When I joined Lotus in 1999 I was whisked off to Boston to attend pre-release training for a new software product code named ‘Raven’. Raven later became ‘Lotus Discovery Server’, and joined a new breed of products called ‘expertise-location software’. These systems trawled through an organisation’s documents and emails to create a directory of topics associated with the people who wrote, read, or referred to these topics.
The software vendors were, in part, responding to valid criticism–that previous attempts to store knowledge in databases had misunderstood the complex and highly contextual nature of knowledge. In response to this valid criticism, companies such as Lotus, Tacit, and AskMe had developed expertise-location systems to help people find other real, live, flesh-and-blood people with whom they could talk in tackling current issues.
However, it seems that these systems have not lived up to expectations, and the level of adoption is relatively low. As with many business initiatives in the broad field of knowledge management, the idea of expertise location was created by software companies that perceived a market in helping organisations to uncover their (often hidden) expertise. However, the software companies understandably emphasised the technological aspects of their solutions. As a result of this perceived technological bias, expertise location struggled to gain acceptance as a valid initiative. Gartner Group reinforced this perception by defining expertise location in narrow terms as: ‘Identifying experts and their expertise to make these people and their knowledge more easily and broadly accessible. Expertise management is a class of technologies that enable this functionality.’1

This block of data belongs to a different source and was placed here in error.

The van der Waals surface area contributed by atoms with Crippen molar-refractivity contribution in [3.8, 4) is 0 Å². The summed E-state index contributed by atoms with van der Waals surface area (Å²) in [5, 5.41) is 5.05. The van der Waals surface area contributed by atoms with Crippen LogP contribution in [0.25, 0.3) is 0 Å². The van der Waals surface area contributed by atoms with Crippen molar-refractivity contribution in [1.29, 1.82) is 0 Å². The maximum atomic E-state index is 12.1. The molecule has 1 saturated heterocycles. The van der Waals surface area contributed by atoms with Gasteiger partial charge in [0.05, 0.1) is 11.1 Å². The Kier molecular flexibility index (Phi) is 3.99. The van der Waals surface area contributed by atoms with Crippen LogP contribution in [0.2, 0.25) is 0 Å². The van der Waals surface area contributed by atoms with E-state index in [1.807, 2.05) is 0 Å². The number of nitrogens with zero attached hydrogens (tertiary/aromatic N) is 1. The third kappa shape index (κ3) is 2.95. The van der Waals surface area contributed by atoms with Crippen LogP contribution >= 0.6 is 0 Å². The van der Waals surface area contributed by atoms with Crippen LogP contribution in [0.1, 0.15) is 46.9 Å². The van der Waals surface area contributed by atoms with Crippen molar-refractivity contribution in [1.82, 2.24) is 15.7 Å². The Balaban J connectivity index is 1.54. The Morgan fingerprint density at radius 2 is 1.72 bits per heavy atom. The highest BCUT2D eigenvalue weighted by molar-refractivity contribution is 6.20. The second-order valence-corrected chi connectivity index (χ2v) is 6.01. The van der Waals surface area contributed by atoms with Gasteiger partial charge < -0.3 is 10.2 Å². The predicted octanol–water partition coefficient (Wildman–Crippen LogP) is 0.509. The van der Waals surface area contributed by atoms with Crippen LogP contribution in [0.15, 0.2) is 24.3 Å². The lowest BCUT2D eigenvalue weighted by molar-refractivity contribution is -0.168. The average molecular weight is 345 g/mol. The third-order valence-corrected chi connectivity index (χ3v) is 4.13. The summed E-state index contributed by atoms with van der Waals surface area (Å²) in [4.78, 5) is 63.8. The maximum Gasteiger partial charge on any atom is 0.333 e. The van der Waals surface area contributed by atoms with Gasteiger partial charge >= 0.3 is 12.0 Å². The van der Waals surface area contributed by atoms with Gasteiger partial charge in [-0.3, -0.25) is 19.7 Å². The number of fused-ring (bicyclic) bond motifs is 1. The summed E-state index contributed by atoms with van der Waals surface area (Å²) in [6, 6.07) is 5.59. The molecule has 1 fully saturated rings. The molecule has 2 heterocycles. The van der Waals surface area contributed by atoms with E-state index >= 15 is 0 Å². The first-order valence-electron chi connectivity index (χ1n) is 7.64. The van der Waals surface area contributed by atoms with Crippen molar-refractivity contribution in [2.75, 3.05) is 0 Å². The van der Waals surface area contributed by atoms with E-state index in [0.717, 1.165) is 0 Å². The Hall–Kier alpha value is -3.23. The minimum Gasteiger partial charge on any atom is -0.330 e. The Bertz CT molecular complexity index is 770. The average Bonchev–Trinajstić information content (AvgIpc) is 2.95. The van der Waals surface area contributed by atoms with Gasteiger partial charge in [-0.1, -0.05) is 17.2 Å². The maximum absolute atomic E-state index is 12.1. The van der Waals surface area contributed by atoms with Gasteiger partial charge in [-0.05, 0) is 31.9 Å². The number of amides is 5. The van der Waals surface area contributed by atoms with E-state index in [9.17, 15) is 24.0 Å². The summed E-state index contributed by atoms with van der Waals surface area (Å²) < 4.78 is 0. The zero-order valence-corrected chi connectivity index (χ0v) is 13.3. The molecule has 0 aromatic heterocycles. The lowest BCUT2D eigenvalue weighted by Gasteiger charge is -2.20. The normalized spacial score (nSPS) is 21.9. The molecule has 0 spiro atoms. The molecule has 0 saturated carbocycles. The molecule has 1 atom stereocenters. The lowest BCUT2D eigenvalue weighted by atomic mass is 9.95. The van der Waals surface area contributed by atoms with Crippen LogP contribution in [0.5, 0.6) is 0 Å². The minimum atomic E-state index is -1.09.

Given this background, it is pleasing to note that there is a new management practice that goes beyond expertise location and that is not dominated by a technological solution looking for a problem. Social network analysis (SNA) is a technique designed to understand the informal connections among employees. It has been developed in response to a growing understanding that organisational performance and the ability of employees to get things done are largely based on the informal relationships that exist within and between organisations. SNA reveals the number, structure, and types of these (mostly ‘invisible’) social networks using charts that show who is connected to whom. These charts are based on surveys that seek information such as: ‘Please indicate the frequency with which you typically turn to each person below for information on work-related topics’.
Technologically driven, indiscriminate implementations that are designed to improve an organisation’s ability to identify and access expertise fail to take into account the wide variety of ways in which employees can be informally connected. Expertise-location systems fell into this trap by attempting to offer a single solution to a multi-faceted phenomenon. SNA helps organisation to understand these dynamic social networks better–before interventions are designed. Starting with SNA makes sense, and it is to be hoped that it will pave the way for organisations to develop effective methods of tapping into this largely hidden resource.
1. Harris, K. & Berg, T. 2003, One More Time: What is Knowledge Management? Gartner Group, , pp 1-14.
About Shawn Callahan
Shawn, author of Putting Stories to Work, is one the world's leading business storytelling consultants. He helps executive teams find and tell the story of their strategy. When he is not working on strategy communication, Shawn is helping leaders find and tell business stories to engage, to influence and to inspire. Shawn works with Global 1000 companies including Shell, IBM, SAP, Bayer, Microsoft & Danone. Connect with Shawn on:
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